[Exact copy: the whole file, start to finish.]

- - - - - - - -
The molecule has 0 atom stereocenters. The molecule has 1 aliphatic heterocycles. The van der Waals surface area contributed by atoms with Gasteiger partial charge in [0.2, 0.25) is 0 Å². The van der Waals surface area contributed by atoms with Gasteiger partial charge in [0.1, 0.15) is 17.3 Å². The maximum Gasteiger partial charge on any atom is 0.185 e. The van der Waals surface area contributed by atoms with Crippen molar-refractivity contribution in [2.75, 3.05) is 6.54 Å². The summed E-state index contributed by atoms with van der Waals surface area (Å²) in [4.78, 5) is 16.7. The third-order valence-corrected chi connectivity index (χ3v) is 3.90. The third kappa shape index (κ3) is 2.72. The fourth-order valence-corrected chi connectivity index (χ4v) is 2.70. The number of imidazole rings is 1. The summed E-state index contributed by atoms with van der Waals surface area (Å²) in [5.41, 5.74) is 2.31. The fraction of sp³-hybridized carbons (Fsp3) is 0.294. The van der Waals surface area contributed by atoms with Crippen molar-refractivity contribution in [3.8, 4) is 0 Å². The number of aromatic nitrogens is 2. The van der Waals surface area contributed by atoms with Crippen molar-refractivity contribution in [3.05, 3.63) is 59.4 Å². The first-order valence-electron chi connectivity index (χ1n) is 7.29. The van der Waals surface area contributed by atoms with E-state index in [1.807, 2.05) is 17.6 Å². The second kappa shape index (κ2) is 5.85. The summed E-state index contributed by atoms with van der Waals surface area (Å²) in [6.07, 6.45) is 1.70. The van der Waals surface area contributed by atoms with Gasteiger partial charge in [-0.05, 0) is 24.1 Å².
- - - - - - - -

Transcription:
The molecule has 0 atom stereocenters. The molecule has 1 aliphatic heterocycles. The van der Waals surface area contributed by atoms with Gasteiger partial charge in [0.2, 0.25) is 0 Å². The van der Waals surface area contributed by atoms with Gasteiger partial charge in [0.1, 0.15) is 17.3 Å². The maximum Gasteiger partial charge on any atom is 0.185 e. The van der Waals surface area contributed by atoms with Crippen molar-refractivity contribution in [2.75, 3.05) is 6.54 Å². The summed E-state index contributed by atoms with van der Waals surface area (Å²) in [4.78, 5) is 16.7. The third-order valence-corrected chi connectivity index (χ3v) is 3.90. The third kappa shape index (κ3) is 2.72. The fourth-order valence-corrected chi connectivity index (χ4v) is 2.70. The number of imidazole rings is 1. The summed E-state index contributed by atoms with van der Waals surface area (Å²) in [5.41, 5.74) is 2.31. The fraction of sp³-hybridized carbons (Fsp3) is 0.294. The van der Waals surface area contributed by atoms with Crippen molar-refractivity contribution in [3.8, 4) is 0 Å². The number of aromatic nitrogens is 2. The van der Waals surface area contributed by atoms with Crippen molar-refractivity contribution in [3.05, 3.63) is 59.4 Å². The first-order valence-electron chi connectivity index (χ1n) is 7.29. The van der Waals surface area contributed by atoms with E-state index in [1.807, 2.05) is 17.6 Å². The second kappa shape index (κ2) is 5.85. The summed E-state index contributed by atoms with van der Waals surface area (Å²) in [6.07, 6.45) is 1.70. The van der Waals surface area contributed by atoms with Gasteiger partial charge in [-0.05, 0) is 24.1 Å².